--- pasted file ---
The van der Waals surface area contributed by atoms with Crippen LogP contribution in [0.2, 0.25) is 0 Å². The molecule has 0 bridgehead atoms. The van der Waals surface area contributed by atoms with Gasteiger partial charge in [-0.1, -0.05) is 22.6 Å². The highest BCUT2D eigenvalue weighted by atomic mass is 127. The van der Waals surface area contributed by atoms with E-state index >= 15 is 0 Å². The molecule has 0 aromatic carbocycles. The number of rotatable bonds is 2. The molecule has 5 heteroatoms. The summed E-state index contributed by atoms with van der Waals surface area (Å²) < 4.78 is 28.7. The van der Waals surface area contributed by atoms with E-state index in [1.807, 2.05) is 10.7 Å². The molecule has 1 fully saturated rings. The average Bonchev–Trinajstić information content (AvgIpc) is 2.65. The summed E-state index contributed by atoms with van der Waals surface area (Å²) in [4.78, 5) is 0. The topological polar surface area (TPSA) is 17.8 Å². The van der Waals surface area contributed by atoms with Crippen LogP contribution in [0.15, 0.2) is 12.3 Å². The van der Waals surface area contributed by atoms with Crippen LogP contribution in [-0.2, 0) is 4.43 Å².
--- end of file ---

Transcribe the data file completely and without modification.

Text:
The van der Waals surface area contributed by atoms with Crippen LogP contribution in [0.2, 0.25) is 0 Å². The molecule has 0 bridgehead atoms. The van der Waals surface area contributed by atoms with Gasteiger partial charge in [-0.1, -0.05) is 22.6 Å². The highest BCUT2D eigenvalue weighted by atomic mass is 127. The van der Waals surface area contributed by atoms with E-state index >= 15 is 0 Å². The molecule has 0 aromatic carbocycles. The number of rotatable bonds is 2. The molecule has 5 heteroatoms. The summed E-state index contributed by atoms with van der Waals surface area (Å²) < 4.78 is 28.7. The van der Waals surface area contributed by atoms with E-state index in [1.807, 2.05) is 10.7 Å². The molecule has 1 fully saturated rings. The average Bonchev–Trinajstić information content (AvgIpc) is 2.65. The summed E-state index contributed by atoms with van der Waals surface area (Å²) in [4.78, 5) is 0. The topological polar surface area (TPSA) is 17.8 Å². The van der Waals surface area contributed by atoms with Crippen LogP contribution in [0.15, 0.2) is 12.3 Å². The van der Waals surface area contributed by atoms with Crippen LogP contribution in [-0.2, 0) is 4.43 Å².